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It's settled
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Judge's decision gives the University
the go-ahead to build in Newton


Architect's sketchFollowing 24 days of trial and 22 months of consideration, the Massachusetts Land Court has ruled in favor of Boston College in its appeal of a decision by the City of Newton's Board of Aldermen to block plans for new buildings on the Middle Campus.

The opinion, issued January 22 by Justice Karyn F. Scheier, allows the University to proceed with construction of three interconnected buildings, which include a new academic center and a new student center alongside College Road.

The academic center, to be named the Monan Humanities Center in honor of former University president and current chancellor J. Donald Monan, SJ, will provide 223 offices for faculty and staff in the humanities, as well as lecture and seminar rooms.

The student center will be built on the site of 50-year-old McElroy Commons, as well as on unoccupied land adjacent to College Road. It will include an expanded bookstore, dining facilities, offices for student groups, performing arts practice rooms, and an underground parking garage.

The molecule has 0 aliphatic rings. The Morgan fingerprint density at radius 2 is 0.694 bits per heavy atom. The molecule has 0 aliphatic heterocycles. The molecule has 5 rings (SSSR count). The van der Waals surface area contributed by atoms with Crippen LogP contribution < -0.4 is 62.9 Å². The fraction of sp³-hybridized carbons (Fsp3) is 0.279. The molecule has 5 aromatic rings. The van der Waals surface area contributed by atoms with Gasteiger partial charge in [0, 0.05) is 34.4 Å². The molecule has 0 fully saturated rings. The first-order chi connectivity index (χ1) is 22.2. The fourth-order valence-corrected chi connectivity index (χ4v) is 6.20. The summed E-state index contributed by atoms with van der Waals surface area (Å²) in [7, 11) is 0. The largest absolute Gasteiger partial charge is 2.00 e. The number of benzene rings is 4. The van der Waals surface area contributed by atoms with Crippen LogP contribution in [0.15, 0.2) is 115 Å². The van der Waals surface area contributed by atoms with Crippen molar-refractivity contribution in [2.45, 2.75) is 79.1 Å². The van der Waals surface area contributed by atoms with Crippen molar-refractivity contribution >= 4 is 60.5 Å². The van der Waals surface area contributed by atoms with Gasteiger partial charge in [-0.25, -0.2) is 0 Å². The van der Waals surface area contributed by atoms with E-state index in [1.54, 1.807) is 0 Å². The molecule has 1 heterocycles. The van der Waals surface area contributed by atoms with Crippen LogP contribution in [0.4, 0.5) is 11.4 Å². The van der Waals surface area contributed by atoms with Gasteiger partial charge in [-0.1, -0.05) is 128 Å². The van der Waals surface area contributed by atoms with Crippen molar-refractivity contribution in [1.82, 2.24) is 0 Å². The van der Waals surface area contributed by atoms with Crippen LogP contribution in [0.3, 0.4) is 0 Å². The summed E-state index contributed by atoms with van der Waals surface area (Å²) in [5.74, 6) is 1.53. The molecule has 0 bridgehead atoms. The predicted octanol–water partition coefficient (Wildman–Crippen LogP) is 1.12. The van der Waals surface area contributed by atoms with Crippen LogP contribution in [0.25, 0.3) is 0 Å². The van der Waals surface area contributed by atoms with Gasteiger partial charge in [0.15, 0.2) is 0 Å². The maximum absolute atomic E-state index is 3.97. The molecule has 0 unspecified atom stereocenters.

The buildings have been designed in the English Collegiate Gothic architectural style of Gasson and Bapst halls. One-third of each facility will be submerged below street level to lessen the height. The University is now reviewing plans for the project, originally estimated at $90 million.

Judge Scheier's opinion is considered an important ruling on behalf of Boston College's right to build on its own campus. As an application of the state's Dover Amendment, established some 50 years ago to protect schools and churches from unreasonable zoning restrictions, the decision may also have legal implications for religious and nonprofit educational institutions elsewhere in Newton and throughout the state. In her decision, Judge Scheier concluded that Newton's highly restrictive zoning regulations on height, setbacks, floor-area ratio, buffer zones, and parking were "unreasonable as applied to the Middle Campus Project," and that the denial of BC's petition to build was "legally untenable under the Dover Amendment."

University President William P. Leahy, SJ, welcomed the Land Court's decision. "We are delighted by the judge's ruling," said Leahy. "I hope that this decision brings an end to a long and costly process. Boston College looks forward to constructing much-needed facilities on its land that are appropriate for the campus and the neighborhood."

Jack Dunn


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